Behind the Ink: Fashion, Superheroes, and the Tattoos Between

Joe Jarvis

Joe Jarvis

Clothing matters. That’s a lesson Joe Jarvis learnt early as a kid. It was a lesson that stuck with him and led to his exploration of looking beyond the surface of style as his website Someone-Else explains. For Jarvis, his website is an endeavour to find out why people do what they do and why clothing matters. It’s about someone else’s divergence or as he puts it divergent fashion journalism.

“It’s popular for men to say “I don’t care about clothes, I just wear whatever. I don’t care – that’s feminine that’s whatever.”

But the only way you can communicate that to me is by the clothes you wear,” says Jarvis. The philosophy student in him jumps out as he points out, “It’s like Roland Barthes said “no one dresses innocently.”

But self-expression doesn’t start and stop with fashion for Jarvis. His arms and chest are covered in tattoos ranging from an upside down heart shaped ass aptly surrounded by a banner with the words “fat-bottomed girls” to the small French cat Jean Paul. For Jarvis, his tattoos are about taking something classic and changing it. At the same time, it’s about keeping it simple. “I just want to rearrange things. And if you take like this classic Valentine’s heart and turn it upside down, it feels good,” he says.

And while the writer in him itches to convey simplicity through design, the philosopher in Jarvis can’t help but make allusions through the art on his body. As a kid growing up, Jarvis was a big fan of the X-men series. His cyclops eye tattoo, however, isn’t an ode to the character but rather to the power that Scott Summers possessed. “He would basically keep his eyes closed because he would destroy whatever was in front of him. Then Professor X gives him this visor, these glasses and then he’s like Shiva – he’s now in control of the energy,” explains Jarvis. The tattoo isn’t some fanboy declaration of love but rather a potent warning to himself.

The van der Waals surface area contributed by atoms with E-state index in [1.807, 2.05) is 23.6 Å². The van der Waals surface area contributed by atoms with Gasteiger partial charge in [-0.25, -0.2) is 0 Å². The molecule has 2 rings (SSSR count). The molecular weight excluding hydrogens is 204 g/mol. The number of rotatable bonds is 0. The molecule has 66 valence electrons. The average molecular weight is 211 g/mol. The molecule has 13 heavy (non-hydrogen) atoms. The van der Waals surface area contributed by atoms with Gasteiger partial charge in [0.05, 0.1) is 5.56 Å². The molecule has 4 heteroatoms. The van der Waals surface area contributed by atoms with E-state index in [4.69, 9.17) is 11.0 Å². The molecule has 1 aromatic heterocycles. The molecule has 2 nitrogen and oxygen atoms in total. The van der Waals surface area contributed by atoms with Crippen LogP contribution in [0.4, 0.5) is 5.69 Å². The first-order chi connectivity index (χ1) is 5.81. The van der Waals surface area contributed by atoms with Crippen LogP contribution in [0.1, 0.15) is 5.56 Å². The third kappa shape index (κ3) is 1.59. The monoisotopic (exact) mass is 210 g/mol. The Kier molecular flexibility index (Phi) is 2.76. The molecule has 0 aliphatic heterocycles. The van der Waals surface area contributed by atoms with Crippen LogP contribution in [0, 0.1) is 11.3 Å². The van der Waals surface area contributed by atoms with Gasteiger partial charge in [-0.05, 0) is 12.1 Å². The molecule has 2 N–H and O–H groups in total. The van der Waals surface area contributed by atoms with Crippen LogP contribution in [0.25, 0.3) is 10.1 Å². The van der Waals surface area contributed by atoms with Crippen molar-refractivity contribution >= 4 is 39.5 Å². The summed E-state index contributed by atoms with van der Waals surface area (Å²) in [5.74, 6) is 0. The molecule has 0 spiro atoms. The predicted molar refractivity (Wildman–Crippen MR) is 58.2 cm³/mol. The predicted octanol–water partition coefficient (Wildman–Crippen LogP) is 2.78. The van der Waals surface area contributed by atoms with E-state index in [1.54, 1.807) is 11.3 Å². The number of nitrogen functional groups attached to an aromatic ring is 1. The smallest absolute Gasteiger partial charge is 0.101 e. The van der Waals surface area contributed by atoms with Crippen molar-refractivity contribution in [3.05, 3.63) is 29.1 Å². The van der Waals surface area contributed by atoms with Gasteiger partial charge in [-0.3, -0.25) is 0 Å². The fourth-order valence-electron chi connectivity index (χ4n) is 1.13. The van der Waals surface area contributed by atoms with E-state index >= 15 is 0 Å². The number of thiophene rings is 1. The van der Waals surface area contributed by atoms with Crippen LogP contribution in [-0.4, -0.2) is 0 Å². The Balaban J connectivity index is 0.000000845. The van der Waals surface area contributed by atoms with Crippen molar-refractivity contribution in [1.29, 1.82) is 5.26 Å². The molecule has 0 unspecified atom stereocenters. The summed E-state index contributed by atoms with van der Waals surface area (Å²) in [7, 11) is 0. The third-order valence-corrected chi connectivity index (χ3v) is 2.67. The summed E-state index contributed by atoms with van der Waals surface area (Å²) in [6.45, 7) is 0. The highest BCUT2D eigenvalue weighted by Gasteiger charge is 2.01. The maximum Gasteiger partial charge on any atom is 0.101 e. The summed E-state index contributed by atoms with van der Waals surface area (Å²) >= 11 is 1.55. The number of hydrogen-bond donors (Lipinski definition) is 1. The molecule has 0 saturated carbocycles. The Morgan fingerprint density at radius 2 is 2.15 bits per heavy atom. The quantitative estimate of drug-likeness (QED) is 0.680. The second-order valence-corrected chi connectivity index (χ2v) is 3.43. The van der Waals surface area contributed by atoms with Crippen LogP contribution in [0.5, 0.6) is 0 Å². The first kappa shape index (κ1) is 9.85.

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On a less metaphorical level, Jarvis’ philosophy steers him towards tattoos that really just look more like traditional tattoos. He believes that people who are more invested in traditional ways of doing things are more inclined to appreciate traditional tattoos. Since tattoos used to be associated with the rougher elements of society, Jarvis finds himself playing into that stereotype. “It doesn’t necessarily mean tattoos are dangerous. It’s just that traditional tattoos patched together look really cool.”

Ultimately, whether it’s about blue-collar fashion or tattoos of your cats or metaphor versus design, all these choices are ways of expressing oneself for Jarvis. He believes these choices put certain energies out there. The crucial thing to remember, as both Scott Summers and Shiva teach us, is to be in control of that energy.

Niki Amir